Employers recoil from planned equality laws

Employers are fed up with the amount of legislation they are already expected to contend with and do not support the Government’s Equality Bill, a survey shows.

Senior human resources staff are apathetic about the Bill, according to a survey carried out by Pinsent Masons in conjunction with Personnel Today magazine.

Politicians say they want the Equality Bill to “de-clutter” existing discrimination laws. But the survey suggested that more than a third of employers did not think the move would make things clearer.

They are also concerned about the time and expense of implementing the new law, which some reports say could be rushed through early next year.

The Equality Bill survived a ‘cull’ of the planned laws included in this year’s Queen’s Speech.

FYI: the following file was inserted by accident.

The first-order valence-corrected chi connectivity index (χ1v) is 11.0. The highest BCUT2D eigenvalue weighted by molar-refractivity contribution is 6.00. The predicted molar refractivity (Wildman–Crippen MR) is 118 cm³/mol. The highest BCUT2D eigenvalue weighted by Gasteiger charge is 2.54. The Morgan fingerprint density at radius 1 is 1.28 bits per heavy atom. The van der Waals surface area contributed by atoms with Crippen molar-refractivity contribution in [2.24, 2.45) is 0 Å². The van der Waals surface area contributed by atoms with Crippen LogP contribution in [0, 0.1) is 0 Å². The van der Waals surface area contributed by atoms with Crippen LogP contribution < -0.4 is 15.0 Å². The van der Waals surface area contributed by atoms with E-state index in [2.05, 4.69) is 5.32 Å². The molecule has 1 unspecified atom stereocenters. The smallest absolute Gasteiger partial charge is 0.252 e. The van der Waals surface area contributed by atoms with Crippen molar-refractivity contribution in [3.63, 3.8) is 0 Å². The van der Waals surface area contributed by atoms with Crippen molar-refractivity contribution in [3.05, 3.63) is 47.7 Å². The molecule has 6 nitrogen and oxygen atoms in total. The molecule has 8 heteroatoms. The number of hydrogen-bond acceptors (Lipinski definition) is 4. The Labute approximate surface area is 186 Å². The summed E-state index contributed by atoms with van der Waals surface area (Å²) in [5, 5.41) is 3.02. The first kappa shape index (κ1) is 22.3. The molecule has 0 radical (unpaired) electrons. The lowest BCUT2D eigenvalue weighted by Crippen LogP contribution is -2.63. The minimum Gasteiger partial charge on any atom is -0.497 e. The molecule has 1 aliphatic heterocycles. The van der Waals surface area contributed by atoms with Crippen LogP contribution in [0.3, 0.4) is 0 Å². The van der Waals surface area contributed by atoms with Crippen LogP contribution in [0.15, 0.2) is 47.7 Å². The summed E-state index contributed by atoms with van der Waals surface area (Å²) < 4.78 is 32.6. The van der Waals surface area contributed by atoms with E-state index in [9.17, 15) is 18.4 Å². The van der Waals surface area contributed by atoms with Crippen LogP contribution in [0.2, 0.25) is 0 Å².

If it becomes law, it will place a duty on public bodies – like the police and local councils – to promote homosexual and transsexual equality.

It will also allow political parties to use all-women shortlists for candidates until 2030. Some homosexual activists are pressing for all-gay shortlists to also be allowed.

Employers will be allowed to increase diversity by choosing to appoint people based on their sex or ethnic background.

Selwyn Blyth, Senior Associate and National Client Training Manager in the employment law team at Pinsent Masons said: “HR directors have faced a great deal of equality legislation introduced by the government in recent years and with this bill it’s almost as if we’ve reached legislation fatigue.”

He added: “Given the apparent apathy for the new legislation, you would have to question whether or not organisations will commit adequate resources to it – if there is not the top-level commitment, the government may find that we’re five years down the line, with no apparent change.”

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